It all looks gorgeous, but the main characters are unlikable — and the ones that go out of their way to be friendly seem untrustworthy. I’m not sure what the writers are going for, but they will have to go without us.

Mahoujin Guru Guru: A remake from a series from 1994, a parody of 8-bit RPGs with their pixellated overland maps and standard plots. Nike has been groomed by his parents to become a hero, and when the king announces he is looking for one, he is pushed to answer the call. He is also paired with a girl his age, who is the last magician of the forbidden Guru Guru magic school — and she doesn’t have any common sense knowledge of the world.
It’s very… energetic. It’s fun, but it’s really, really ‘shouty’. It has some good puns (some of them non-obvious visual ones), but all in all one episode was enough zany-ness for us.

More new anime

Vatican Kiseki Chousakan: Priests Nicholas and Hiraga are special ‘miracle investogators’ from the Vatican. They get sent to South America to investigate a nun’s virginal pregnancy: the nun claims she was impregnated by God. She lives in a large complex with a church, hospital and boarding school — but there are more things going on than meets the eye, and one of the priests of the church is murdered in some ritual demon-summoning attempt…
The palette is quite dark and drab, and we get lots of long shots of overwhelming architecture, which serves to emphasize the smallness of humans, I guess. The two priests go about their investigation quite straight-faced, but it is immediately apparent that everyone they meet has a dark side to them that they try to hide. And that’s supposed to be really dark and edgy I guess, but it just didn’t grab us at all.

Konbini Kareshi: Two friends start highschool, and of course they meet girls there. And they also meet them again in the convenience store close to the school.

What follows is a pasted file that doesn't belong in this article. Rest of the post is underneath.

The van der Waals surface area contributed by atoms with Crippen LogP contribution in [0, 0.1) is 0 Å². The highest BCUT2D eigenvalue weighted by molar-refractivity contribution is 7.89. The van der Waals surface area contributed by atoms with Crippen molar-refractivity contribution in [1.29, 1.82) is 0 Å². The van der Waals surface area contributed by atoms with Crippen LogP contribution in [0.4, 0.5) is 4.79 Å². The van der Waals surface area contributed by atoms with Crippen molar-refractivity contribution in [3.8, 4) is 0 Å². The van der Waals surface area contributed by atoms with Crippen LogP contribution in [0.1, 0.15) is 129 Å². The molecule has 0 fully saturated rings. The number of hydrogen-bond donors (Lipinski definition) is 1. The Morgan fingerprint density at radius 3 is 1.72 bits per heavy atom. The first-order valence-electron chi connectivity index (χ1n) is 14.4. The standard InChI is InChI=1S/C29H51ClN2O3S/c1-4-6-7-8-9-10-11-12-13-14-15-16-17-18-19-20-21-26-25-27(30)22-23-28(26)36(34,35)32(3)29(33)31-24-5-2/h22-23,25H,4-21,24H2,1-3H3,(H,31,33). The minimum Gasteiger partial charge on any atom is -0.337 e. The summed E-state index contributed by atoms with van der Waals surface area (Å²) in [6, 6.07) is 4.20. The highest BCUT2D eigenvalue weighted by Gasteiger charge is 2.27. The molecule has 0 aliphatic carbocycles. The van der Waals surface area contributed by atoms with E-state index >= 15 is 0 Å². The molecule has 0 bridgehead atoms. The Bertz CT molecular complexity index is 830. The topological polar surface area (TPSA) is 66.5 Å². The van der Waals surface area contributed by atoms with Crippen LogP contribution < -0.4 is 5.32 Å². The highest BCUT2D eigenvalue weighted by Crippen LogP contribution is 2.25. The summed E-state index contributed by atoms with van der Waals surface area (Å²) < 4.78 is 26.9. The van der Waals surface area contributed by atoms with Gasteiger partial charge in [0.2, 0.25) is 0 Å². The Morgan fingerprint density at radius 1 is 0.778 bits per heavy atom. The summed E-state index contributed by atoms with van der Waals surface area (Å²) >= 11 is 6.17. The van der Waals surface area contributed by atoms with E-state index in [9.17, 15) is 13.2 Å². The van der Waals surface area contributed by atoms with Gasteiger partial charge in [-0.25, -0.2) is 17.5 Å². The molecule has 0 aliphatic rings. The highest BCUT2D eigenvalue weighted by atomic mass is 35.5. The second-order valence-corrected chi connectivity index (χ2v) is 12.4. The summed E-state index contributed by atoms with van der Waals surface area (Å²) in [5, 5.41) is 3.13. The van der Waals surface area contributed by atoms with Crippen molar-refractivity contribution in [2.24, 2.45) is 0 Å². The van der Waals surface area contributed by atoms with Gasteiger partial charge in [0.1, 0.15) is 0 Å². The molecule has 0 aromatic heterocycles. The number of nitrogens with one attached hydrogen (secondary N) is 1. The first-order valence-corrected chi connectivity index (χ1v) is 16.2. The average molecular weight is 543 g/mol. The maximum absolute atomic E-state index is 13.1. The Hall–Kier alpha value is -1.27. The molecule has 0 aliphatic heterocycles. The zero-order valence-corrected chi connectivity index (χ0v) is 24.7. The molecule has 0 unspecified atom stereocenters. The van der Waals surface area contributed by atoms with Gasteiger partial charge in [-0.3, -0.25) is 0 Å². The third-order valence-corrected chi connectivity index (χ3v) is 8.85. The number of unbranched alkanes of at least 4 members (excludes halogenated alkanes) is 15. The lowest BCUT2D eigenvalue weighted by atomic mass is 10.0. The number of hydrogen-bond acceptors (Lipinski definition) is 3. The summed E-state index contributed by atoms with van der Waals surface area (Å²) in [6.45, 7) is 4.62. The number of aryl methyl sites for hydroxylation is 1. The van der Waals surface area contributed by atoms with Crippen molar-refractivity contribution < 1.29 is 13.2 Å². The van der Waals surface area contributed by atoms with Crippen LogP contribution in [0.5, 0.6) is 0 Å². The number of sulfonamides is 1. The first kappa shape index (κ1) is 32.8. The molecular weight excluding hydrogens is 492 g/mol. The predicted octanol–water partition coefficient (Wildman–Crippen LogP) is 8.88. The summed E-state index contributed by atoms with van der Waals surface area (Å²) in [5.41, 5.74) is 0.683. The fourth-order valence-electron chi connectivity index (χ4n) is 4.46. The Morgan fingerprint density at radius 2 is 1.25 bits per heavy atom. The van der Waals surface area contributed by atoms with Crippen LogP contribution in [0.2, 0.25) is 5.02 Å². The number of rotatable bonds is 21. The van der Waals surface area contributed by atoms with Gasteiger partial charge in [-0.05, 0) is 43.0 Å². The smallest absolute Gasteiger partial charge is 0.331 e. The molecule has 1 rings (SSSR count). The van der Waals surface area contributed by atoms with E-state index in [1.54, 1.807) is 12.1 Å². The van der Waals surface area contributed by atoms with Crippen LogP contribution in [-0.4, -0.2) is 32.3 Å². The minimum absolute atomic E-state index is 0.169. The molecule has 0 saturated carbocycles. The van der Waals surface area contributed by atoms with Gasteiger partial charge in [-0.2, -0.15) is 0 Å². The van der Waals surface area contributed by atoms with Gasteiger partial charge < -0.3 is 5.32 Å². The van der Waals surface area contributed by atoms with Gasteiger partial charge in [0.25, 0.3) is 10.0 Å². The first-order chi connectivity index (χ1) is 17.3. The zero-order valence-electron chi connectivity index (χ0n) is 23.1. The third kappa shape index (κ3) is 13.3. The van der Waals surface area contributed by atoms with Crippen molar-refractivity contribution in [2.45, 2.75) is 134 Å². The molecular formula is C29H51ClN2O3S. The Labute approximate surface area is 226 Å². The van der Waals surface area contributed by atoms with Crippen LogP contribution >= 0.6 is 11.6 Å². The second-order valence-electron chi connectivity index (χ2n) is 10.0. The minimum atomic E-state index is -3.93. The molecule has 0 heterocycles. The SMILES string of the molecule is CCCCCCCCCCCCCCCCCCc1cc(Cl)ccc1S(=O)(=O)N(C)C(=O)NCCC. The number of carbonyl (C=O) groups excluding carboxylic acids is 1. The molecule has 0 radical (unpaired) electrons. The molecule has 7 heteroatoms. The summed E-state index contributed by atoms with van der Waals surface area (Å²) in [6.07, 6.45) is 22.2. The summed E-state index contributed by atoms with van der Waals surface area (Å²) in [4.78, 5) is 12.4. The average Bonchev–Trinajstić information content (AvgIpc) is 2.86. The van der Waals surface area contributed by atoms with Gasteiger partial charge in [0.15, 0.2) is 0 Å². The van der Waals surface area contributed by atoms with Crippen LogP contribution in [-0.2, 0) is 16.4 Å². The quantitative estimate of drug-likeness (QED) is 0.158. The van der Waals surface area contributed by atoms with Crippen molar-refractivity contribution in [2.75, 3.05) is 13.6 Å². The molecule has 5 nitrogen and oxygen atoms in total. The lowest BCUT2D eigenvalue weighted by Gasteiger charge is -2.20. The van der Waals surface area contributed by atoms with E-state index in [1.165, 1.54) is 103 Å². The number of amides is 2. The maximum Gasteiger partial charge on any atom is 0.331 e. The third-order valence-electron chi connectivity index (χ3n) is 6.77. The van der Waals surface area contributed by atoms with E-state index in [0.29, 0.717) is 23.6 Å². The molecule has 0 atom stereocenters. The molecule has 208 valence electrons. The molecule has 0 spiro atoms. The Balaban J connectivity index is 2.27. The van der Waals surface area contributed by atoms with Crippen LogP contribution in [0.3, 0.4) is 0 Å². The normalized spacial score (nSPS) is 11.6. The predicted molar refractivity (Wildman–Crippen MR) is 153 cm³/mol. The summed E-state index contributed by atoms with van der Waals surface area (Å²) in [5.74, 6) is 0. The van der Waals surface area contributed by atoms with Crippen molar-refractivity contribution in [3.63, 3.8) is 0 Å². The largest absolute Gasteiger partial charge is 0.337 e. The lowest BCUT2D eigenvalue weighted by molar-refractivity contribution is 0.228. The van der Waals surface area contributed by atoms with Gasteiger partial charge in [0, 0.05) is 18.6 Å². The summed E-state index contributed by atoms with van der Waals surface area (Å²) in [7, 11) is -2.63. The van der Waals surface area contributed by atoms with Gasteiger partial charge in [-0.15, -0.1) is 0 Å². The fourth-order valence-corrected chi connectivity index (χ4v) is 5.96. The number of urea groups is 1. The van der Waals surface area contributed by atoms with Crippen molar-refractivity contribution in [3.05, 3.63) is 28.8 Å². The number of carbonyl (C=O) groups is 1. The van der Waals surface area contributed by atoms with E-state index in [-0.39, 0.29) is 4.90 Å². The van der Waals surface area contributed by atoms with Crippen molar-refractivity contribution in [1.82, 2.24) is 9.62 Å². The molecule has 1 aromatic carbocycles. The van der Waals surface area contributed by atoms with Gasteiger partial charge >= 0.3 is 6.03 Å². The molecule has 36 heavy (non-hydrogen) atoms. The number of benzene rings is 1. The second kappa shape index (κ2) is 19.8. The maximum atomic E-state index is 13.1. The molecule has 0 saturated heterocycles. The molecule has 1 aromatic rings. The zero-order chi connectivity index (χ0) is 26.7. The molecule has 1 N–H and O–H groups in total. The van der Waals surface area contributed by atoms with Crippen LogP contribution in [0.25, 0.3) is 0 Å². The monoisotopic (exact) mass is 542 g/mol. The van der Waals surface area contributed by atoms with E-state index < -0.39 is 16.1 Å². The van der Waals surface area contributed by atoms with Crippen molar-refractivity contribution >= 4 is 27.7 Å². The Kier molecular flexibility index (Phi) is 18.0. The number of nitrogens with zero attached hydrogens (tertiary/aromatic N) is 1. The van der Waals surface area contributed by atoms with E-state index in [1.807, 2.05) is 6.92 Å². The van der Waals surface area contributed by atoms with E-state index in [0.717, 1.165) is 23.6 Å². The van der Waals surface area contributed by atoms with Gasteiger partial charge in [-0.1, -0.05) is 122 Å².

Super-slow, unnecessarily long shots, the male faces lack any kind of expressiveness, stilted animation… Sure it’s a romance, and I can stomach slow-moving romances quite well, but this is just overly bland and doesn’t ‘sparkle’ anywhere.

Shoukoku no Altair: Mahmut becomes a Pasha in an Ottoman analogue, just before the prime minister of the much larger Austro-Hungarian analogue is found in the border area, shot with Ottoman arrows… This is a prelude to war, and the Ottomans can’t win it — twelve years ago, things went wrong, and there are many Pasha who are desperate to avoid more bloodshed. But Mahmut is a clever fellow and he sees through the machinations of one of the Austro-Hungarian ministers and manages to defuse the situation.
Such a lush setting, with lots of little details and an interesting political system. But Mahmut lacks any kind of personality, so it’s like you’re watching two-dimensional card-board cutouts move through super-detailed backgrounds. It did not grab us.

Gamers!: Keita is a total game otaku, so when the ‘school idol’ addresses him when he is shopping for games, he loses his composure. Turns out that she is an avid gamer too, and she wants to recruit him for the gaming club. He joins her and another guy from their year, and it turns out that the gaming club is filled with ‘sweaty tryhards’, who play games not to enjoy them, but to win them. That’s not Keita’s style, so he declines her invitation — which might make him the pariah of the whole school…
So yes, the gaming club is a bunch of gaming nerds, but they want to win and want to train to get better. So it’s not like Genshiken at all, but more e-sports. Could be interesting in a low-key way.

More new anime

So far, I’ve managed to keep up to date with the reviews. (That is, up to date with writing the reviews after we watch the episodes, not keeping up with the new episodes as they appear.)

Nana Maru San Batsu: Shiki is a shy boy, a real bookworm. And because he didn’t dare speak up, he even didn’t get the class librarian position! But the Quiz Bowl Club president gave him a paper with 100 quiz questions, and he knew all the answers. And his classmate Mari, who he’s interested in, is really into the demonstration that’s given during club orientation. She convinces him that he should join, together with her.